In Jainism, a Tirthankar (तीर्थंकर Propogator) is a human being who achieves enlightenment (perfect knowledge) through asceticism and who then becomes a role-model teacher for those seeking spiritual guidance. In Jain temples, Jains do not pray to the Tirthankars as a way of asking for forgiveness or in a way in which anything in return from the Tirthankar is expected. Instead, it is more like how a young boy has a photo of his favourite Sports player on his bedroom wall, as a means of idolization and a reminder of what he wishes to be.
Jains believe that Devas (gods or celestial beings) cannot help jiva to obtain liberation, which must be achieved by individuals through their own efforts. Nevertheless Temple visiting is an important part of daily life for many Jains.
Inside were many Tirthankar statues, carvings and places for prayer or worship. The purpose of jain worship or prayer is to break the barriers of the worldly attachments and desires, so as to assist in the liberation of the soul. Whilst praying Jains often perform rituals like holding prayer beads, decorating the statues or making drawings to assist their focus. The material offerings made during the prayer are merely symbolic and are for the benefit of the offerer. The action and ritual of offering keeps the mind in meditative state.
The whole temple was spotless and infront of one of the carvings was a little donation box with some grains of rice scattered ontop of it. My friends mother swiftly flicked it around from side to side
and before i could say “Tirthankar” she had formed it into the Jain symbol that bascially sums up Jainism.
The swastika symbolizing the 4 states the soul can live in (human, animal, in heaven, in hell), above, the 3 ways to liberate the soul (Right Faith , Right Knowledge and Right Conduct) and then the place where the soul is liberated which is the ultimate goal. In accordance with the Jain belief that you should not take/use things that don’t belong to you – she made a donation for using the grain to make the symbol.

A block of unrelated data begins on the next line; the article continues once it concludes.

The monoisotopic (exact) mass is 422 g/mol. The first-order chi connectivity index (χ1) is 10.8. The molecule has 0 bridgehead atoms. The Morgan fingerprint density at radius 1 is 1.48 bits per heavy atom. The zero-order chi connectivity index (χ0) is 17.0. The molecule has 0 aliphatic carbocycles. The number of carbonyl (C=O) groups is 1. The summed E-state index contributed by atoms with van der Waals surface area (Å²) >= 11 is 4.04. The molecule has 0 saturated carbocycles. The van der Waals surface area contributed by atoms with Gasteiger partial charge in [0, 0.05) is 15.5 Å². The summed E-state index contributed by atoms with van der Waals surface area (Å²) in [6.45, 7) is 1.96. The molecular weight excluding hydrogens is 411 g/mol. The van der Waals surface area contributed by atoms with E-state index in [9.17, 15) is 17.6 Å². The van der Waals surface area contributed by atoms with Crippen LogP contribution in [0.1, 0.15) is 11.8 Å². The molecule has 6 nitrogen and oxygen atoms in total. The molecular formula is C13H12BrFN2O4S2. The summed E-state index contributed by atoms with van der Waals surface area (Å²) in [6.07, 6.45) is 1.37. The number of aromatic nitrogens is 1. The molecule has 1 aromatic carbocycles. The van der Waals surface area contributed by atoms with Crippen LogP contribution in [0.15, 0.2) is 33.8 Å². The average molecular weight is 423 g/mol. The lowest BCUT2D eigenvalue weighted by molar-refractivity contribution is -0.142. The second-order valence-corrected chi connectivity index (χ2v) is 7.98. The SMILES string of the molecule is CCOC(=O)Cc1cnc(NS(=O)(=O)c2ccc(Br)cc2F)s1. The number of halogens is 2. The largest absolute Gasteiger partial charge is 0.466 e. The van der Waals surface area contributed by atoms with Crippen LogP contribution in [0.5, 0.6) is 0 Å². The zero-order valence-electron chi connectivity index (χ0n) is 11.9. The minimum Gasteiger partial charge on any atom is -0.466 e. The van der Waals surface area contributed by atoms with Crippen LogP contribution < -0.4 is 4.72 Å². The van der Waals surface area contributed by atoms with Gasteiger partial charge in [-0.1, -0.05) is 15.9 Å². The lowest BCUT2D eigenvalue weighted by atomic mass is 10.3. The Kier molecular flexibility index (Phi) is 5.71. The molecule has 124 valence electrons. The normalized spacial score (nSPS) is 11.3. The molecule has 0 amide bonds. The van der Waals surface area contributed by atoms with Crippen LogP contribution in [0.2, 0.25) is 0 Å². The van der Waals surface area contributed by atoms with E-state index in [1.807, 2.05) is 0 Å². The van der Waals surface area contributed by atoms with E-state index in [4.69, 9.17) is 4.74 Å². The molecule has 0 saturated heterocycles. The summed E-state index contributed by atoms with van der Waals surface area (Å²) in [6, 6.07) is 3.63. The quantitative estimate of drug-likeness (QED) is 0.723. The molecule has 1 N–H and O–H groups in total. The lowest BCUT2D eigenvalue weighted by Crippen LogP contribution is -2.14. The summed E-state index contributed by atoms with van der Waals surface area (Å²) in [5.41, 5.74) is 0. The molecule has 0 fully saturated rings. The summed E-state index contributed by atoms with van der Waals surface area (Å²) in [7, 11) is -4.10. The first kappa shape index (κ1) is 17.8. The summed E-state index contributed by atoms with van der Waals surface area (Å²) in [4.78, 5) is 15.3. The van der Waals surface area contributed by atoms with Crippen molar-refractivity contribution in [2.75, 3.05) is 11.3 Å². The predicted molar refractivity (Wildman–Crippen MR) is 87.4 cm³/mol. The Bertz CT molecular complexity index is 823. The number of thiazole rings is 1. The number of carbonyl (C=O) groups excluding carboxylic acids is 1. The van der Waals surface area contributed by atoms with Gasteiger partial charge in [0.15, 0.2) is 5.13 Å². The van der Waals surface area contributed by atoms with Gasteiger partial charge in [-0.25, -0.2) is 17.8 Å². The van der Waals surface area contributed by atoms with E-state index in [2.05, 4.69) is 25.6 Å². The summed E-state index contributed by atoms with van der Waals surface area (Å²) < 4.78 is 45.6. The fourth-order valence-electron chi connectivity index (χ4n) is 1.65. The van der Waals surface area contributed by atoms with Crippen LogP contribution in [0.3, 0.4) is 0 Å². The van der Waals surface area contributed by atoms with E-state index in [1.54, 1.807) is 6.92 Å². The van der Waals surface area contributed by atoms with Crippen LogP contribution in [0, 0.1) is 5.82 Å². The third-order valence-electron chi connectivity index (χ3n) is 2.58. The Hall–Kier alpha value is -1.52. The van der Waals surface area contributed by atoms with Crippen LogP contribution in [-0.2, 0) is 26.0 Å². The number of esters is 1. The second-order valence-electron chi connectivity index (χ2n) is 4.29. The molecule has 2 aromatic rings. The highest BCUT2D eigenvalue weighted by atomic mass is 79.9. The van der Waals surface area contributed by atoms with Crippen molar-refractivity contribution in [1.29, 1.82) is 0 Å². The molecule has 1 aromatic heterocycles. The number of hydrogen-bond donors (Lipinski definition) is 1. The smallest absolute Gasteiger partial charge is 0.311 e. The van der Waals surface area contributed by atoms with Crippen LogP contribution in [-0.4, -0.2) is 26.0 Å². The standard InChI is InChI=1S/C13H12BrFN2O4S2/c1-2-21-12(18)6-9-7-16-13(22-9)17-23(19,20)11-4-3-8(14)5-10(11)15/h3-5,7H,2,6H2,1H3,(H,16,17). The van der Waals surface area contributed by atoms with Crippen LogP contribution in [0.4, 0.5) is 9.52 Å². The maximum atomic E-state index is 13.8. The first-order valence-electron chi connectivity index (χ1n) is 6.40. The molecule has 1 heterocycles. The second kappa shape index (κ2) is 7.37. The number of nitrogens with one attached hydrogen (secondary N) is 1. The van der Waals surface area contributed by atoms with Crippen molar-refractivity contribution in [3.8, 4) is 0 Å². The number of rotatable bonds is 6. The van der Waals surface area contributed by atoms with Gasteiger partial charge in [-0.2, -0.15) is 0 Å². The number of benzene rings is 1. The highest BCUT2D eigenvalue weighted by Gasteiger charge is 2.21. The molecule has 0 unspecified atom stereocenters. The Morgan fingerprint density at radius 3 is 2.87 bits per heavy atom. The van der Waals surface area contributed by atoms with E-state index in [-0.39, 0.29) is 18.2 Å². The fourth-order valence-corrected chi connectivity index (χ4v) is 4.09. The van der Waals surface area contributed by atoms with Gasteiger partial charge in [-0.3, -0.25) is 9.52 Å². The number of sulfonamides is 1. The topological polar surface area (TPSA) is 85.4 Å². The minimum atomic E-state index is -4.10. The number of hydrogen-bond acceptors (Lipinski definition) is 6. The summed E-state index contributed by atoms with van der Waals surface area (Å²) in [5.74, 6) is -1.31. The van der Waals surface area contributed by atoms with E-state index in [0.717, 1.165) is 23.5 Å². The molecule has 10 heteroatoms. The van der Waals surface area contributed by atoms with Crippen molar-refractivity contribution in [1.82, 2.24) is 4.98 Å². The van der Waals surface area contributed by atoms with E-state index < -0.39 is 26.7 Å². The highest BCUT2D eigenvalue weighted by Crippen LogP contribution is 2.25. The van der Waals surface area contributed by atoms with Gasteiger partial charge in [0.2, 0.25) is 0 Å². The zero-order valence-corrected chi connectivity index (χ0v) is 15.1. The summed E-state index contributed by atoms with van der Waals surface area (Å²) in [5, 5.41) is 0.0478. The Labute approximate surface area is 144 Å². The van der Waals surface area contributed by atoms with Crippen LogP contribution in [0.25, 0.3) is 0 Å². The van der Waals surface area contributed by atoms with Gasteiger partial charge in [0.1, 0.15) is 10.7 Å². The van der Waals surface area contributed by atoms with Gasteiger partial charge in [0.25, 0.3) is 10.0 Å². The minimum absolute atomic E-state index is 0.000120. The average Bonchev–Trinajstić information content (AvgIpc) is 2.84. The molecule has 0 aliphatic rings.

The symbolism of prayer is so strong it assists the devotee to concentrate on the virtues of Arihantas and Thirthankaras. Above all, prayer is not performed with a desire for any material goal. Jains are clear that the Jinas reside in moksha and are completely detached from the world.
For an interesting contrast, after we left the Jain temple we crossed street to a bright orange building. It was a hindu temple for monkey god “Hanuman“.
Hanuman, the mighty ape that aided Lord Rama in his expedition against evil forces, is one of the most popular idols in the Hindu pantheon and Hanuman temples are among the most common public shrines found in India. This is because the character of Hanuman teaches of the unlimited power that lies unused within each one of us. Hanuman directed all his energies towards the worship of Lord Rama, and his undying devotion made him such that he became free from all physical fatigue. And Hanuman’s only desire was to go on serving Rama. Hanuman perfectly exemplifies ‘Dasyabhava’ devotion — one of the nine types of devotions — that bonds the master and the servant.
A Hindu temple is believed to be the earthly seat of a deity and the place where the deity waits for its devotees. As such, temple structures are sacred spaces where gods partake of human offerings and in which the people can be with the gods. Many temples resemble palace architecture; this is not surprising, as deities are often considered kings.
As we exited, a priest/monk of the temple was handing back a third of the food that was donated to the temple during the day to visitors to the temple. These bits of food are now considered holy and ontop of this he blessed us and put a red dot of paint on our foreheads 🙂